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A shareholders’ agreement is an agreement entered into between all or some of the shareholders in a company.
They seek to regulate the relationship between shareholders, the management of a company, the ownership of the shares and the protection of the shareholders. They also govern the way in which the company is run.
Leanne Thomas, Associate Director of Greenaway Scott takes a look at the importance of shareholders agreements and, in particular, the common pitfalls and how to avoid them.
When entering into a new business venture especially with friends, family or long standing acquaintances it is easy to assume that nothing can go wrong.
However, unfortunately, sometimes things do go wrong so it is important to have an agreement in place which gives protection to the shareholders and also gives them a contractual remedy which would otherwise not be available by relying solely on the company’s articles of association.
Whilst there is no legal requirement to put a shareholders agreement in place, there are many advantages of doing so. Here are a key few:
- Do it your own way – The shareholders agreement can be entered into before the incorporation of a company which lets the shareholders have a clearer idea of what they are entering into and the general direction and purpose of the company. This could also include how the shares will be issued and whether initial funding will come from shareholder or third party loans.
- Confidentiality – the agreement is a private document between the shareholders and does not need to be filed on the public register.
- Deadlock – Provisions can be put in place to resolve any deadlock between shareholders. This will be particularly important where the shareholder arrangement in a company is 50/50 between two shareholders. One example is having a put/call option where one shareholder can purchase the others shares in the event of a deadlock where a deadlock cannot be resolved.
- Flexibility – the agreement can be tailored to suit the company’s needs. It may set out how company is structured, the day-to-day operations of the company, how many directors there will be, and the remuneration for the directors. The agreement can be as simple or as detailed as the shareholders want.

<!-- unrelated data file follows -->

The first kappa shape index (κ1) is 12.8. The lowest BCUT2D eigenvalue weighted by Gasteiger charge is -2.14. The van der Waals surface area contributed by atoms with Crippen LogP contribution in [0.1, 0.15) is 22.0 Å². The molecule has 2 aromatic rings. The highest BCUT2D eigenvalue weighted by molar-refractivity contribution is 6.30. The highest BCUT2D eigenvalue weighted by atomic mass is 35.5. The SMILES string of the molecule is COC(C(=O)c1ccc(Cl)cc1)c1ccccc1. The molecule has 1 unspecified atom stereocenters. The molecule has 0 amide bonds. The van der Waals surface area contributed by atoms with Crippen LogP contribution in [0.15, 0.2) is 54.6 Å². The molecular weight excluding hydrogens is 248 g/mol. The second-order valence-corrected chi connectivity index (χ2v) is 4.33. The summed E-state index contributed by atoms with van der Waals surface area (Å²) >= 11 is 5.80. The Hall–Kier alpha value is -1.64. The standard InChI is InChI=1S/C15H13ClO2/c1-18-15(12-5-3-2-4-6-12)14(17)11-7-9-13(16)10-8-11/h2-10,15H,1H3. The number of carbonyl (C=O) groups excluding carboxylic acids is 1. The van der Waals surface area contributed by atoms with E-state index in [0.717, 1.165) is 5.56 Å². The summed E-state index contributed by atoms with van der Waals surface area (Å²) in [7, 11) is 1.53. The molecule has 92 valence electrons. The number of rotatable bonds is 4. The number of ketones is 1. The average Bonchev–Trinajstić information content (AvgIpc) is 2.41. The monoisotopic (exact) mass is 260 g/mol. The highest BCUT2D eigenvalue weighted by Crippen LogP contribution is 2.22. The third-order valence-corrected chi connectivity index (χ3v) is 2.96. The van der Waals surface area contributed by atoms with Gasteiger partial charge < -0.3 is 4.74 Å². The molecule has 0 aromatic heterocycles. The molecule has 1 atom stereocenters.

What could go wrong?
As previously mentioned, if a shareholders agreement does not exist, then any disputes between the shareholders or directors of a company would have to be settled by what is contained within the articles of association. One of the issues with relying on the company articles rather than a shareholders agreement is that in law a company cannot promise to do or not to do certain things. Whereas a shareholders agreement could be worded to bind the company. Also, there is nothing to prevent a director from being removed by 50% of the shareholders by an ordinary resolution. Similarly, even if the articles are drafted so as to protect the shareholders, they can be amended by a 75% majority of the shareholders, effectively removing any protection of the minority shareholders.
What happens if shareholder wants to leave?
One of the main issues to consider when putting a shareholders agreement in place is what should happen if one shareholder wants to leave the company. Without any such clause in a shareholders agreement a shareholder who leaves may be able to sell his shares to anyone, leaving the remaining shareholder(s) running a company with an unknown shareholder. It is therefore important to have a set route in terms of how shares are to be dealt with.
The most common and practical way to avoid this would be for there to be a provision in the agreement which requires the shares to be offered to the remaining shareholders first.
You may also wish to consider whether the shares could be sold to a third party, although, whilst this could bring about its own problems, it may not be as onerous as having an unhappy shareholder ‘locked in’ to the company. The shareholders’ agreement helps iron out such issues before they arise by setting out a clear structure to the sale or transfer of shares.
If there is no particular way out of the shareholding, or if there is a stalemate between the shareholders or directors, then the shareholders’ agreement can provide for what happens if there is a ‘deadlock’, and this could include the above situation where a shareholder is ‘locked in’ to the company.
Further protection can be drafted into the agreement in the form of drag along and tag along rights. A drag along right allows a majority shareholder of a company to force the remaining minority shareholders to accept an offer from a third party to purchase the whole company. The majority shareholder who is ‘dragging’ the other shareholders must offer the minority shareholders the same price, terms and conditions that the majority shareholder has been offered. A drag along clause will allow the majority shareholder to ‘drag’ the remaining minority shareholders with them and require them to sell their shares to the potential buyer at the same price, in order to allow the buyer to purchase the entire company.
Conversely, when a majority shareholder sells their shares, a ‘tag along’ right will entitle the minority shareholder to participate in the sale at the same time for the same price for the shares. The minority shareholder then ‘tags along’ with the majority shareholder’s sale.
Lastly, it’s important to consider what should happen if one of the shareholders were to die. As without such a provision the executors of the deceased’s estate could obtain control over the shares and may not be willing to deal with them in a way that is beneficial for the remaining shareholders or the company as a whole.